Faced with less disposable income, higher taxes and more expensive vehicles (in most cases), loan terms in the Canadian market has gradually shifted to one where bi-weekly and even weekly payments have become the advertised norm, with 72, 84 and 96 month loans appearing as a fixture of the new and used vehicle marketplace. And with household debt levels reaching record heights in Canada, the chart above should be deeply concerning.
Credit Unions will now be able to follow up with applicants who were unable to procure loans, and see if they pursued credit at other institutions, thanks to a new service from Equifax.
New rules being announced by the Consumer Financial Protection Bureau would mean that the captive finance arms would be subject to oversight from the CFPB.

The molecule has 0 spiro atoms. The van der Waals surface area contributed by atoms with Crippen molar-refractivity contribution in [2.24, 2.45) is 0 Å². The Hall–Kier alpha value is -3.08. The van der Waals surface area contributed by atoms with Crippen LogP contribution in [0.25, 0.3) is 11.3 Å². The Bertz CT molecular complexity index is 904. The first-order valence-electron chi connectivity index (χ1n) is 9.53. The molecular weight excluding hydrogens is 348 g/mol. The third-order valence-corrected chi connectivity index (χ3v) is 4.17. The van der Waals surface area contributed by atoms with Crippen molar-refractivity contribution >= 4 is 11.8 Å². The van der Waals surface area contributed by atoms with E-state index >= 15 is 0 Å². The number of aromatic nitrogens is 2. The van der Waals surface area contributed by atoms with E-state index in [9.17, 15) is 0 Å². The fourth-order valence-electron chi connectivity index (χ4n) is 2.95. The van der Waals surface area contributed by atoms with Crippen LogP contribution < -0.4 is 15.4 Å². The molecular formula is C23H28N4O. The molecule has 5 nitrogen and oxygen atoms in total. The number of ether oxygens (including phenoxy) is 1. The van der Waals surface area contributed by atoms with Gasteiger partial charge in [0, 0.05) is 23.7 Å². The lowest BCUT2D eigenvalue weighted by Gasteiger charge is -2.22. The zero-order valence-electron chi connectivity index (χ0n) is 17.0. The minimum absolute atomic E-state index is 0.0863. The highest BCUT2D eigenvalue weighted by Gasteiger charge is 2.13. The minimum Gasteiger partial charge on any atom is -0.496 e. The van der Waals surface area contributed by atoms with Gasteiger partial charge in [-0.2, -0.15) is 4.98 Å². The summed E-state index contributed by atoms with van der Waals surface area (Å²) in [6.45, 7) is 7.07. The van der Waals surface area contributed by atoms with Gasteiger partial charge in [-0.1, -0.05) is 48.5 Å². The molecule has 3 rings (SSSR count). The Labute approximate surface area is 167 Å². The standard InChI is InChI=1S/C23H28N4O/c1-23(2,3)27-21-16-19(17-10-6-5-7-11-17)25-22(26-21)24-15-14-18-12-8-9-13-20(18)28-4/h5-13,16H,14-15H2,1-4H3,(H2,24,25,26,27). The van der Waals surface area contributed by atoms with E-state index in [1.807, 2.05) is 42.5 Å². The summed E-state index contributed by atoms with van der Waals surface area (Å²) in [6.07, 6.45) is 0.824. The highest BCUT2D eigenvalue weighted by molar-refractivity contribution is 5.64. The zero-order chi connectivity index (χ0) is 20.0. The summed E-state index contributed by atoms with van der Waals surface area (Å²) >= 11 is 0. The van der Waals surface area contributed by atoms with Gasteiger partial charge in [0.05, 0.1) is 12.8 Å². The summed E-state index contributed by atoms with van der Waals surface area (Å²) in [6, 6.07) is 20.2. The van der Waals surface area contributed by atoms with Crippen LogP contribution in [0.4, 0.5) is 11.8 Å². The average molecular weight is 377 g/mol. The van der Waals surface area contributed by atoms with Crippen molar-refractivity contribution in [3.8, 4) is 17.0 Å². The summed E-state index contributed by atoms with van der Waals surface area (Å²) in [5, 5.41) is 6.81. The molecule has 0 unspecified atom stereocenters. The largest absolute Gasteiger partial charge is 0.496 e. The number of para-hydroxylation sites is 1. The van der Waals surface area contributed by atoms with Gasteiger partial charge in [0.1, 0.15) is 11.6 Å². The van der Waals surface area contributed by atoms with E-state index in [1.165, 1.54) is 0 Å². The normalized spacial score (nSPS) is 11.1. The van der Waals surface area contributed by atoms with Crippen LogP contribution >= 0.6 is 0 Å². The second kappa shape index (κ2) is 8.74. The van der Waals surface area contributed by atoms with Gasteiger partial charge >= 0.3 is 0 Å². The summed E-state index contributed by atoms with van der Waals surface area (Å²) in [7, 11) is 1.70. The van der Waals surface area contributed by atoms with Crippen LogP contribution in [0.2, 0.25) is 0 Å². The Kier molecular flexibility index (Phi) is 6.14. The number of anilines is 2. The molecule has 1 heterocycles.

In this year’s red hot new car market, the Honda Accord and CR-V have apparently captured the top spot in both new car and SUV retail sales through the first half of 2014, according to Polk registration data. But John Mendel, Honda’s head of sales, had some pointed words for the industry as a whole, and the state of the American auto market.
The Office of the Comptroller of the Currency, a government entity that regulates and supervises banks, is sounding the alarm regarding risks related to auto loans.
OEM captive financing arms are increasing their share of new car loans, with banks resorting to underwriting riskier loans in the used car market and to less credit-worthy buyers.
Months after TTAC started to relentlessly bleat about the glut of money flowing into the auto loan sector, the mainstream media is finally taking notice. Automotive News is finally expressing some worry over the factors that we’ve been discussing for some time: car loan terms are getting longer (to help keep payments low), subprime lending is increasing and an expected rise in interest rates could put an end to the new car market’s exuberant performance.